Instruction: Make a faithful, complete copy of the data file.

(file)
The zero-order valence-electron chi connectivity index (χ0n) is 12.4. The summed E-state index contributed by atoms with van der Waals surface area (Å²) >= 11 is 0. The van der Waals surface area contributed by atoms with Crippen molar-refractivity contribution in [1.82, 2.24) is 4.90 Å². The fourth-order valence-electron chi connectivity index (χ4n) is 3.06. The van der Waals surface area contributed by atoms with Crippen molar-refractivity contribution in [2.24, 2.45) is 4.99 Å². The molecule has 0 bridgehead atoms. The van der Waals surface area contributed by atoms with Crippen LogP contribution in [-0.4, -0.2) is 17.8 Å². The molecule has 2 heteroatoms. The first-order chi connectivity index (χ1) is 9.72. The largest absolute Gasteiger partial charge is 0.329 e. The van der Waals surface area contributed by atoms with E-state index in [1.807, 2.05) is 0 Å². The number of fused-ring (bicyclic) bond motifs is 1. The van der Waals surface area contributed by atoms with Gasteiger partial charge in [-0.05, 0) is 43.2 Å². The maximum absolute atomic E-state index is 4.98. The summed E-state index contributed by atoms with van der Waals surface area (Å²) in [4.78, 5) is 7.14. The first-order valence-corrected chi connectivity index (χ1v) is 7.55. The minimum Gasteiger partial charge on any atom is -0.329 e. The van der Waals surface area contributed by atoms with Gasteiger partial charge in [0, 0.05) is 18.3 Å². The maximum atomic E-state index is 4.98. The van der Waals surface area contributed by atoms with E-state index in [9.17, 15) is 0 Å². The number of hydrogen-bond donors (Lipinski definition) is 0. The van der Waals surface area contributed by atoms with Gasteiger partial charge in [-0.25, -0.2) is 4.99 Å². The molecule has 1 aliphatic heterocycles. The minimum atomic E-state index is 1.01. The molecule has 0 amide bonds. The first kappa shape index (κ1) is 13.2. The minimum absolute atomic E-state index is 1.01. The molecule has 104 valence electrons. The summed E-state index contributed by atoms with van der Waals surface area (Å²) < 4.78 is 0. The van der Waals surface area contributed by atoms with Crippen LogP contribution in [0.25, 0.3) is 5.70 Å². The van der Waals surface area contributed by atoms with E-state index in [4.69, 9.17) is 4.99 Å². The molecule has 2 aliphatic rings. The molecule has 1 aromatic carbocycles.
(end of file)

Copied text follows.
The zero-order valence-electron chi connectivity index (χ0n) is 12.4. The summed E-state index contributed by atoms with van der Waals surface area (Å²) >= 11 is 0. The van der Waals surface area contributed by atoms with Crippen molar-refractivity contribution in [1.82, 2.24) is 4.90 Å². The fourth-order valence-electron chi connectivity index (χ4n) is 3.06. The van der Waals surface area contributed by atoms with Crippen molar-refractivity contribution in [2.24, 2.45) is 4.99 Å². The molecule has 0 bridgehead atoms. The van der Waals surface area contributed by atoms with Crippen LogP contribution in [-0.4, -0.2) is 17.8 Å². The molecule has 2 heteroatoms. The first-order chi connectivity index (χ1) is 9.72. The largest absolute Gasteiger partial charge is 0.329 e. The van der Waals surface area contributed by atoms with E-state index in [1.807, 2.05) is 0 Å². The number of fused-ring (bicyclic) bond motifs is 1. The van der Waals surface area contributed by atoms with Gasteiger partial charge in [-0.05, 0) is 43.2 Å². The maximum absolute atomic E-state index is 4.98. The summed E-state index contributed by atoms with van der Waals surface area (Å²) in [4.78, 5) is 7.14. The first-order valence-corrected chi connectivity index (χ1v) is 7.55. The minimum Gasteiger partial charge on any atom is -0.329 e. The van der Waals surface area contributed by atoms with Gasteiger partial charge in [0, 0.05) is 18.3 Å². The maximum atomic E-state index is 4.98. The van der Waals surface area contributed by atoms with E-state index in [9.17, 15) is 0 Å². The number of hydrogen-bond donors (Lipinski definition) is 0. The van der Waals surface area contributed by atoms with Gasteiger partial charge in [-0.25, -0.2) is 4.99 Å². The molecule has 1 aliphatic heterocycles. The minimum atomic E-state index is 1.01. The molecule has 0 amide bonds. The first kappa shape index (κ1) is 13.2. The minimum absolute atomic E-state index is 1.01. The molecule has 104 valence electrons. The summed E-state index contributed by atoms with van der Waals surface area (Å²) < 4.78 is 0. The van der Waals surface area contributed by atoms with Crippen LogP contribution in [0.25, 0.3) is 5.70 Å². The van der Waals surface area contributed by atoms with E-state index in [4.69, 9.17) is 4.99 Å². The molecule has 2 aliphatic rings. The molecule has 1 aromatic carbocycles.